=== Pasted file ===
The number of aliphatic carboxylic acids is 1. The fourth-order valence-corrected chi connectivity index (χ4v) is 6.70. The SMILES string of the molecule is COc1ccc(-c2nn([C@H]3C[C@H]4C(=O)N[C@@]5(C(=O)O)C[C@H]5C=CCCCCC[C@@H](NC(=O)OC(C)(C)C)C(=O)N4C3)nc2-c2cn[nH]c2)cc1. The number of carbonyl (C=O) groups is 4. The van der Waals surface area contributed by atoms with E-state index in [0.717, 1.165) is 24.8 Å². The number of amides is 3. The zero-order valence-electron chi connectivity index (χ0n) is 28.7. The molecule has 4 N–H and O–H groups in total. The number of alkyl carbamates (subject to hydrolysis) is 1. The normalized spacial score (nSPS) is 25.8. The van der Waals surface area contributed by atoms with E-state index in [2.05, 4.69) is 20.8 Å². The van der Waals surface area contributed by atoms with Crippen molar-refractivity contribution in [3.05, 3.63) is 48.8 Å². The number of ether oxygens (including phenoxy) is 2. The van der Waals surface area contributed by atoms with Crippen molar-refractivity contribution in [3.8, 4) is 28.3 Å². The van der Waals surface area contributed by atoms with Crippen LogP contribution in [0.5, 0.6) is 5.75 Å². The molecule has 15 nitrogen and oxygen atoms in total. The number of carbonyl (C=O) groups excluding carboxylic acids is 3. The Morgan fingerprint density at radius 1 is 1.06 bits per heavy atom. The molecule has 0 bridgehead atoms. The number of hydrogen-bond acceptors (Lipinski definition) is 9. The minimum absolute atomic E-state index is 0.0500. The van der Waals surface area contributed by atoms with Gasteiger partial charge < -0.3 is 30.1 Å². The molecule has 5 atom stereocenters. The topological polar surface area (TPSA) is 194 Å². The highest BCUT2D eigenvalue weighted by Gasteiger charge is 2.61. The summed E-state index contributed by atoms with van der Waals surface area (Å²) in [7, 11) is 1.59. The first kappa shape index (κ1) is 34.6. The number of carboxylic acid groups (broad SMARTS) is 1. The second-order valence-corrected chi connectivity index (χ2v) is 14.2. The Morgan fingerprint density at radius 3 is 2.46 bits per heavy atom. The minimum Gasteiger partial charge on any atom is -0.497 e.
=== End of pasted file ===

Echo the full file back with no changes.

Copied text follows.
The number of aliphatic carboxylic acids is 1. The fourth-order valence-corrected chi connectivity index (χ4v) is 6.70. The SMILES string of the molecule is COc1ccc(-c2nn([C@H]3C[C@H]4C(=O)N[C@@]5(C(=O)O)C[C@H]5C=CCCCCC[C@@H](NC(=O)OC(C)(C)C)C(=O)N4C3)nc2-c2cn[nH]c2)cc1. The number of carbonyl (C=O) groups is 4. The van der Waals surface area contributed by atoms with E-state index in [0.717, 1.165) is 24.8 Å². The number of amides is 3. The zero-order valence-electron chi connectivity index (χ0n) is 28.7. The molecule has 4 N–H and O–H groups in total. The number of alkyl carbamates (subject to hydrolysis) is 1. The normalized spacial score (nSPS) is 25.8. The van der Waals surface area contributed by atoms with E-state index in [2.05, 4.69) is 20.8 Å². The van der Waals surface area contributed by atoms with Crippen molar-refractivity contribution in [3.05, 3.63) is 48.8 Å². The number of ether oxygens (including phenoxy) is 2. The van der Waals surface area contributed by atoms with Crippen molar-refractivity contribution in [3.8, 4) is 28.3 Å². The van der Waals surface area contributed by atoms with Crippen LogP contribution in [0.5, 0.6) is 5.75 Å². The molecule has 15 nitrogen and oxygen atoms in total. The number of carbonyl (C=O) groups excluding carboxylic acids is 3. The Morgan fingerprint density at radius 1 is 1.06 bits per heavy atom. The molecule has 0 bridgehead atoms. The number of hydrogen-bond acceptors (Lipinski definition) is 9. The minimum absolute atomic E-state index is 0.0500. The van der Waals surface area contributed by atoms with Gasteiger partial charge < -0.3 is 30.1 Å². The molecule has 5 atom stereocenters. The topological polar surface area (TPSA) is 194 Å². The highest BCUT2D eigenvalue weighted by Gasteiger charge is 2.61. The summed E-state index contributed by atoms with van der Waals surface area (Å²) in [7, 11) is 1.59. The first kappa shape index (κ1) is 34.6. The number of carboxylic acid groups (broad SMARTS) is 1. The second-order valence-corrected chi connectivity index (χ2v) is 14.2. The Morgan fingerprint density at radius 3 is 2.46 bits per heavy atom. The minimum Gasteiger partial charge on any atom is -0.497 e.